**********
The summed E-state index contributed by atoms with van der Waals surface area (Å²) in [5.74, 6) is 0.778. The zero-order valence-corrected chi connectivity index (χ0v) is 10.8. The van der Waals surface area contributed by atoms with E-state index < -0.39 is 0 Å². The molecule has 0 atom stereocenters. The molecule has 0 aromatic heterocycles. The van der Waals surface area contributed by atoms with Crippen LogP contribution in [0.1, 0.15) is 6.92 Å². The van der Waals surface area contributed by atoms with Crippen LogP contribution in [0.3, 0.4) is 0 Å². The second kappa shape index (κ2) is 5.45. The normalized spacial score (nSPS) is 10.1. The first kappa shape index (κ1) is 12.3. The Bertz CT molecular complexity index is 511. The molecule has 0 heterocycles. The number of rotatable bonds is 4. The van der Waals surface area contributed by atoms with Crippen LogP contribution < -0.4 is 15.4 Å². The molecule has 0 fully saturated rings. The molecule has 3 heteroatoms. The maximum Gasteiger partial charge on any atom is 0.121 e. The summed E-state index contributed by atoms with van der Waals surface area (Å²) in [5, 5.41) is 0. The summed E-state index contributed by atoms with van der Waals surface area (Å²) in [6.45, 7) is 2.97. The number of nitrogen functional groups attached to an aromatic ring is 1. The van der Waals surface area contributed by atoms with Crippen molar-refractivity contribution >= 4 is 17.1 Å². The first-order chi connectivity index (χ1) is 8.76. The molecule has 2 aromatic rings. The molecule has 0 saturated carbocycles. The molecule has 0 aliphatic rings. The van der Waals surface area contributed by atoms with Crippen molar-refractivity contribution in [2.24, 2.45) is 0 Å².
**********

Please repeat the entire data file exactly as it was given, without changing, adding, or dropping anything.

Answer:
The summed E-state index contributed by atoms with van der Waals surface area (Å²) in [5.74, 6) is 0.778. The zero-order valence-corrected chi connectivity index (χ0v) is 10.8. The van der Waals surface area contributed by atoms with E-state index < -0.39 is 0 Å². The molecule has 0 atom stereocenters. The molecule has 0 aromatic heterocycles. The van der Waals surface area contributed by atoms with Crippen LogP contribution in [0.1, 0.15) is 6.92 Å². The van der Waals surface area contributed by atoms with Crippen LogP contribution in [0.3, 0.4) is 0 Å². The second kappa shape index (κ2) is 5.45. The normalized spacial score (nSPS) is 10.1. The first kappa shape index (κ1) is 12.3. The Bertz CT molecular complexity index is 511. The molecule has 0 heterocycles. The number of rotatable bonds is 4. The van der Waals surface area contributed by atoms with Crippen LogP contribution < -0.4 is 15.4 Å². The molecule has 0 fully saturated rings. The molecule has 3 heteroatoms. The maximum Gasteiger partial charge on any atom is 0.121 e. The summed E-state index contributed by atoms with van der Waals surface area (Å²) in [5, 5.41) is 0. The summed E-state index contributed by atoms with van der Waals surface area (Å²) in [6.45, 7) is 2.97. The number of nitrogen functional groups attached to an aromatic ring is 1. The van der Waals surface area contributed by atoms with Crippen molar-refractivity contribution >= 4 is 17.1 Å². The first-order chi connectivity index (χ1) is 8.76. The molecule has 2 aromatic rings. The molecule has 0 saturated carbocycles. The molecule has 0 aliphatic rings. The van der Waals surface area contributed by atoms with Crippen molar-refractivity contribution in [2.24, 2.45) is 0 Å².